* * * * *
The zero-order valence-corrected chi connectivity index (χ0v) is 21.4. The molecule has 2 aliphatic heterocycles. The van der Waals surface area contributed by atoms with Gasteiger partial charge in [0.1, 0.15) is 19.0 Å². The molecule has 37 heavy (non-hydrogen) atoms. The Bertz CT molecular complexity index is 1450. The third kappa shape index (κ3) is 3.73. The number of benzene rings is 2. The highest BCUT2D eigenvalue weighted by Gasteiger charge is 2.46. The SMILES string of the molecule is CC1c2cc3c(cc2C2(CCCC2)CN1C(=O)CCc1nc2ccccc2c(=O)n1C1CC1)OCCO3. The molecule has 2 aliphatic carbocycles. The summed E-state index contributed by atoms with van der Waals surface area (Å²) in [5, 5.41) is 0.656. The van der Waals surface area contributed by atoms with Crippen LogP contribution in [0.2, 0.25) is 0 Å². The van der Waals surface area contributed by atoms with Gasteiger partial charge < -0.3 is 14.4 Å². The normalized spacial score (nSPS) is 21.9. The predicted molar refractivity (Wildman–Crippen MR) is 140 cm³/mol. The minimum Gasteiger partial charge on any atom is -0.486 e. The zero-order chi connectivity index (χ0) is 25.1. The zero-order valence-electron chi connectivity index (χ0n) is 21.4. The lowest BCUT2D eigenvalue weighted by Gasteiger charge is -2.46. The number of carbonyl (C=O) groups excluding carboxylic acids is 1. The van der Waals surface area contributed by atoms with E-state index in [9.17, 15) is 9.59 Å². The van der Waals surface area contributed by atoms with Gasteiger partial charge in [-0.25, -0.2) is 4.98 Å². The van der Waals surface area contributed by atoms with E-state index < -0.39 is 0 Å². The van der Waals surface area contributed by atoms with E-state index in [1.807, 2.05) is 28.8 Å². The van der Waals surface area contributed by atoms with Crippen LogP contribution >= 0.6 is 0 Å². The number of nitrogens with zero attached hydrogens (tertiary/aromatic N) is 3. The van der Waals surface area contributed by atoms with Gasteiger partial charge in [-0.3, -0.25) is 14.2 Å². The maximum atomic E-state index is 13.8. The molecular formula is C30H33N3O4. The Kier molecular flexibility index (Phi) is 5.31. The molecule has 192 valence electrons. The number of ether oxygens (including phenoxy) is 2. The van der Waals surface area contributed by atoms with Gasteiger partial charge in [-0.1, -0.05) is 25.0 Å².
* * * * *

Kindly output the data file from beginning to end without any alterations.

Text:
The zero-order valence-corrected chi connectivity index (χ0v) is 21.4. The molecule has 2 aliphatic heterocycles. The van der Waals surface area contributed by atoms with Gasteiger partial charge in [0.1, 0.15) is 19.0 Å². The molecule has 37 heavy (non-hydrogen) atoms. The Bertz CT molecular complexity index is 1450. The third kappa shape index (κ3) is 3.73. The number of benzene rings is 2. The highest BCUT2D eigenvalue weighted by Gasteiger charge is 2.46. The SMILES string of the molecule is CC1c2cc3c(cc2C2(CCCC2)CN1C(=O)CCc1nc2ccccc2c(=O)n1C1CC1)OCCO3. The molecule has 2 aliphatic carbocycles. The summed E-state index contributed by atoms with van der Waals surface area (Å²) in [5, 5.41) is 0.656. The van der Waals surface area contributed by atoms with Crippen LogP contribution in [0.2, 0.25) is 0 Å². The van der Waals surface area contributed by atoms with Gasteiger partial charge < -0.3 is 14.4 Å². The normalized spacial score (nSPS) is 21.9. The predicted molar refractivity (Wildman–Crippen MR) is 140 cm³/mol. The minimum Gasteiger partial charge on any atom is -0.486 e. The zero-order chi connectivity index (χ0) is 25.1. The zero-order valence-electron chi connectivity index (χ0n) is 21.4. The lowest BCUT2D eigenvalue weighted by Gasteiger charge is -2.46. The number of carbonyl (C=O) groups excluding carboxylic acids is 1. The van der Waals surface area contributed by atoms with E-state index in [9.17, 15) is 9.59 Å². The van der Waals surface area contributed by atoms with Gasteiger partial charge in [-0.25, -0.2) is 4.98 Å². The van der Waals surface area contributed by atoms with E-state index < -0.39 is 0 Å². The van der Waals surface area contributed by atoms with E-state index in [1.807, 2.05) is 28.8 Å². The van der Waals surface area contributed by atoms with Crippen LogP contribution >= 0.6 is 0 Å². The number of nitrogens with zero attached hydrogens (tertiary/aromatic N) is 3. The van der Waals surface area contributed by atoms with Gasteiger partial charge in [-0.3, -0.25) is 14.2 Å². The maximum atomic E-state index is 13.8. The molecular formula is C30H33N3O4. The Kier molecular flexibility index (Phi) is 5.31. The molecule has 192 valence electrons. The number of ether oxygens (including phenoxy) is 2. The van der Waals surface area contributed by atoms with Gasteiger partial charge in [-0.1, -0.05) is 25.0 Å².